The Core: Jeff Austin
Six months after parting ways with Yonder Mountain String Band, the mandolinist returns with a new Jeff Austin Band and his solo debut, The Simple Truth.
Parting ways with Yonder was a whole different thing from [this album], which was something I really wanted to do. I had always played shows on my
own. It goes along with the way that I write music. I got a piece of advice years ago: “Never try to constrain yourself when you write. You might start writing
something and go, ‘Well, this doesn’t sound like a Yonder Mountain song. I should stop.’ Don’t do that—write it.”
And lo and behold, a lot of those songs ended up on this record. I started working on some of these songs a number of years ago and started recording
last year, before the whole Yonder thing happened. I worked with a number of co-writers, like Brendan Bayliss and Todd Snider. When I was conceptualizing this record, Todd told me, “You need to come out and make whatever record you need to make to show people what you’re trying to say.” It didn’t matter if it was more rocking or hipper sounding. I’ve found myself, as a 40-year-old father of two, suddenly on a hip label—Yep Roc.
Friends and Family Deals
We recorded the majority of the album live with the core band of Danny Barnes (banjo, guitar, vocals), Ross Martin (guitar), Eric Thorin (bass, vocals) and Cody Dickinson (drums, percussion, electric washboard) at eTown in Boulder, Colo. I didn’t grow up with a dad and eTown’s Nick Forster has been something of a father to me. He has what I like to call “the magic closet,” and in the magic closet is this incredible collection of instruments that we used in the studio. Jennifer Hartswick recorded her parts in Nashville, Tenn., and Brendan added his parts in Chicago. Then, John Keane mixed it in Athens, Ga. I’m an old Uncle Tupelo guy, and as soon his name was mentioned, I got goosebumps. I try to put the album in the texture or flow of a movie. That’s something [Foo Fighters/Beck/Yonder producer] Tom Rothrock taught me. I would just sit and watch him do these overdubs and edit. I’ve really tried to make it a point, at this point in my life, to learn as much as I can and to seek out those lessons.
I’ve learned what it means to have a clear vision. Regardless of what was happening or what was to be with Yonder, nothing changed in terms of this record and what I wanted to make—and that I had the freedom to make. Any changes that were made [after splitting with Yonder] were made to serve
the song. I spent a lot of time making records where I was afraid to let the studio be a little playground where you can go and kind of make shit up.
I didn’t worry if a song was bluegrass enough. Little did I know that I really wasn’t gonna be tied to anything so, whereas nothing changed as far as the
mix or sonically, more freedom came unexpectedly. I was able to look at the record and go, “It’s not this guy from this band making a record.” Now it is just,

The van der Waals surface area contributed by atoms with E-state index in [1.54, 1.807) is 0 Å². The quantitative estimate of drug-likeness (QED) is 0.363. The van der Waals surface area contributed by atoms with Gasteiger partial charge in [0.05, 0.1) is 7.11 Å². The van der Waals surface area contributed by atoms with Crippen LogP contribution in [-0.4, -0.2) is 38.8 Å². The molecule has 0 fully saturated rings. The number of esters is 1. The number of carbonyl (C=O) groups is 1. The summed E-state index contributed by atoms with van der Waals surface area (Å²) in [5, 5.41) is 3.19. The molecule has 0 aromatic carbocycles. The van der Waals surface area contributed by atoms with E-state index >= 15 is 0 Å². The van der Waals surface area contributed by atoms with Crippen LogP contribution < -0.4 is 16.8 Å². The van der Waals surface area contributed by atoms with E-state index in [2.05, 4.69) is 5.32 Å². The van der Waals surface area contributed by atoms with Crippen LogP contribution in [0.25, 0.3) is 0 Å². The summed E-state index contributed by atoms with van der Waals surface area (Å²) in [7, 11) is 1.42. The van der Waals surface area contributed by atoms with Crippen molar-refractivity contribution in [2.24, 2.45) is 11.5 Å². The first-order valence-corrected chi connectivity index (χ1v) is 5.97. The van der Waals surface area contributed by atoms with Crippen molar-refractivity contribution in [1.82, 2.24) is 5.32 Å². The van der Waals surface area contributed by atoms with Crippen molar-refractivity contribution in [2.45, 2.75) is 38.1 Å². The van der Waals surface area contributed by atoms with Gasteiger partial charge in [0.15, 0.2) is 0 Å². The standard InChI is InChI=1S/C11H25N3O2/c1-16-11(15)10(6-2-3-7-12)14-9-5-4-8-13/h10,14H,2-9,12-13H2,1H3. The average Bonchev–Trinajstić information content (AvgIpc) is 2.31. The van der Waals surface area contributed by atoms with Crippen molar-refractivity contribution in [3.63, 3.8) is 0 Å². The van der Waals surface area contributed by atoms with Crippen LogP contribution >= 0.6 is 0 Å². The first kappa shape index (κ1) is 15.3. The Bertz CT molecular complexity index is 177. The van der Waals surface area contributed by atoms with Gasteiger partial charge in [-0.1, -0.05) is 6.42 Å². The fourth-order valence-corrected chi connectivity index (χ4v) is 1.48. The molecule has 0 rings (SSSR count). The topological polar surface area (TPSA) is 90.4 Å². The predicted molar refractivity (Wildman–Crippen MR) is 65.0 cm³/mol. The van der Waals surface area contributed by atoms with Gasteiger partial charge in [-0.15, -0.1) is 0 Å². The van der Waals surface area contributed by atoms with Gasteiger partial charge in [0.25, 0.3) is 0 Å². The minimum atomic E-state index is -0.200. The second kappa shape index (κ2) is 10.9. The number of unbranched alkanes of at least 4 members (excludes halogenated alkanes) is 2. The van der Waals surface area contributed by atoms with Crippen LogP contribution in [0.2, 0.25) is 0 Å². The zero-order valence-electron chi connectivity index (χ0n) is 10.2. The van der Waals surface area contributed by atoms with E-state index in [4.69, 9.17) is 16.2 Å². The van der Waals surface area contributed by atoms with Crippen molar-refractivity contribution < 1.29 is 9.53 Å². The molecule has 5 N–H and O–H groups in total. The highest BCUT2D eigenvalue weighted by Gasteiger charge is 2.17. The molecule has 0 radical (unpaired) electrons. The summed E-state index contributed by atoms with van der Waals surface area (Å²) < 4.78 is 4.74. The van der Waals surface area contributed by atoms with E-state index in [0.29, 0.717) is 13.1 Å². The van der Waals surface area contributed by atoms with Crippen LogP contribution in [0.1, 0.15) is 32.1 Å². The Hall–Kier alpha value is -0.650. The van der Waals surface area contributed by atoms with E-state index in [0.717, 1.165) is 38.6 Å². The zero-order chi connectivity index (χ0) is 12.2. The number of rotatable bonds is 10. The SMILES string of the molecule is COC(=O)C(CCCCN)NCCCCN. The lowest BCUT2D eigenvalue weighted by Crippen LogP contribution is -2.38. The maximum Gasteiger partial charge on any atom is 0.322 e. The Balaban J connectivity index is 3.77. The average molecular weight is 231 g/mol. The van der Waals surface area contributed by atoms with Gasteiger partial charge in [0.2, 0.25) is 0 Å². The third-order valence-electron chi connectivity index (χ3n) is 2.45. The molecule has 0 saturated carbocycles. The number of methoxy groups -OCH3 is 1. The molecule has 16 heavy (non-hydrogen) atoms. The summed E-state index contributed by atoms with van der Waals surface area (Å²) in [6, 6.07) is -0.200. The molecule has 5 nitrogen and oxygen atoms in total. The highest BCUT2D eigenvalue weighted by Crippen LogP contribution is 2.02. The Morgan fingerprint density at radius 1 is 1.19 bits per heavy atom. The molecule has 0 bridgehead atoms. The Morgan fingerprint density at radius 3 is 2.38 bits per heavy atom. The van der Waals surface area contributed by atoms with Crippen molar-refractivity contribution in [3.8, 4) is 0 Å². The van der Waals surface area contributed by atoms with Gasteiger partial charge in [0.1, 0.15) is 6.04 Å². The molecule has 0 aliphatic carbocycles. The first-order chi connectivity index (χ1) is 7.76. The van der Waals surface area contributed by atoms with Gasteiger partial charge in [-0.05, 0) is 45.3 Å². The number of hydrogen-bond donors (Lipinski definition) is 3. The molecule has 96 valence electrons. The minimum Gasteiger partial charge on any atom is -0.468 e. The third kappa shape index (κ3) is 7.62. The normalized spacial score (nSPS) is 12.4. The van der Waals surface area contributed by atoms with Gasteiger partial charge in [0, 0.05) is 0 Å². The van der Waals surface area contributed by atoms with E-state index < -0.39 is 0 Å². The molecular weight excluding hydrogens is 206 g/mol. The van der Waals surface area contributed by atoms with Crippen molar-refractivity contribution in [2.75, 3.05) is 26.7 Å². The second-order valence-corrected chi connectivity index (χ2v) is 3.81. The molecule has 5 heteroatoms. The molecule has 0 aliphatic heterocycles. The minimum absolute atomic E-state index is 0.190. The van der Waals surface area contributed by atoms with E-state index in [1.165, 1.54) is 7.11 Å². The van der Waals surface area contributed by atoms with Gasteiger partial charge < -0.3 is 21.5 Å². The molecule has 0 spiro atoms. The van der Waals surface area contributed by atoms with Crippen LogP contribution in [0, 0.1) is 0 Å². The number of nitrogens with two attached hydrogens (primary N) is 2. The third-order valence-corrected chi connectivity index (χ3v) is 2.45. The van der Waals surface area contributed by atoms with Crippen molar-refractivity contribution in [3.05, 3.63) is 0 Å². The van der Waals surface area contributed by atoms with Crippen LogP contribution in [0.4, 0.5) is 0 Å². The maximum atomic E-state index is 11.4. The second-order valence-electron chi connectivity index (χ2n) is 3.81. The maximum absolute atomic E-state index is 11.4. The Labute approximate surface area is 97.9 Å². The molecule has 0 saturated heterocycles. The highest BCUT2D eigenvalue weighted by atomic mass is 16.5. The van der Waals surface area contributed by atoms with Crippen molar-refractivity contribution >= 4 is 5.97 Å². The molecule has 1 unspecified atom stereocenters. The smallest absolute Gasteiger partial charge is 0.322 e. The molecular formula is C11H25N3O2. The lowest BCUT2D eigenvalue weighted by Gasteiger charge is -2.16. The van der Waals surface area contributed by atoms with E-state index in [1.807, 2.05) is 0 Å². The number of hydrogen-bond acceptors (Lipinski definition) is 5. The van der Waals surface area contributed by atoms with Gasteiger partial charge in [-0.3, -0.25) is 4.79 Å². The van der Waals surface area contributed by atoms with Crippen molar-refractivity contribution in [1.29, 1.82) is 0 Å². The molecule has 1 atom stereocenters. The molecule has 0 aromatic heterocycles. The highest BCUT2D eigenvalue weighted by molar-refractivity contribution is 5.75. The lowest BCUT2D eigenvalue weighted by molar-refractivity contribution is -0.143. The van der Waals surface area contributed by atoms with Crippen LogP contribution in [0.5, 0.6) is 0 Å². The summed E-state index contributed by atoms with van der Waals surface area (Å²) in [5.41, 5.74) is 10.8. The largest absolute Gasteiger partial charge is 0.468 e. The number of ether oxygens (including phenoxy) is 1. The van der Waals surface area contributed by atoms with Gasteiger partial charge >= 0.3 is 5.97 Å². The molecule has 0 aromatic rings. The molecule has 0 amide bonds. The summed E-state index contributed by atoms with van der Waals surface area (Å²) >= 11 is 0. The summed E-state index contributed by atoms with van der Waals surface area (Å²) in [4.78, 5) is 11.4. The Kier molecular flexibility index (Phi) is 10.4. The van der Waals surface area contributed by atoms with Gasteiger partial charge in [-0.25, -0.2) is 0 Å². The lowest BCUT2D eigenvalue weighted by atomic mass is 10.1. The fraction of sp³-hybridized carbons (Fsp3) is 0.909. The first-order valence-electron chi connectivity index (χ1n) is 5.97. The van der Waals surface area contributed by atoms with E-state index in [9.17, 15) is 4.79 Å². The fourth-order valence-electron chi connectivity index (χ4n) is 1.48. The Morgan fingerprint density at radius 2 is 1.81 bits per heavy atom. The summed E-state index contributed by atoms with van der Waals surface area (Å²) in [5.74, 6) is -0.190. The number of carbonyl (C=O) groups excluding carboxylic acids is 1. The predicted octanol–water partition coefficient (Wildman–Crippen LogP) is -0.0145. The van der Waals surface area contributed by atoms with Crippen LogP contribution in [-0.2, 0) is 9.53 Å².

“This guy’s making a record.” I would love to be able to play a show where you have a four-piece acoustic band playing the hell out of one song and the
next song you get a horn section up with a drummer, going through the natural evolutionary progress of moving forward.
I would say [parting ways with Yonder] was sudden. I believe things happen at certain times for a lot of reasons and now that I’m about six months
removed from this, I’m able to look at it in a different way. It was so quick when it all first happened—there was a tour, there was a show, there was a
meeting and it was a decision. I got an amazing piece of advice from my manager. He said, in the most loving way you can imagine, “Shut ya fuckin’
mouth.” I was a person that had desperately worked hard at changing, who knee-jerk reacted to a lot of stuff, and all I wanted was to knee-jerk react. I turned off my email—you can’t process almost 17 years in the course of a week or even a month. I’m so glad I took that advice because it made me look at what’s important. What’s important is being beyond grateful for the time that I had with that group of guys and being able to do what we did.
Nitpicking every little detail of what happened doesn’t serve anybody. It doesn’t serve those guys—who I was able to spend that time with and change the
way people think about what a four-piece acoustic band can do—and it doesn’t serve the fans. If you’re in a tour bus and complaining, people say, “Don’t bitch on the yacht.” I spent too much of my life being negative and steering things the wrong way and trying to sabotage everything. I had this amazing awakening a couple of years ago—giving up a lot of things that were not helping my life and having a child and being married and being quiet and shutting up for a minute. Being able to spend these six months with that reflection has allowed me to see what’s important and what is fleeting. Especially with being on Yep Roc, it is exciting that things are wide open and my new album can be whatever it needs to be.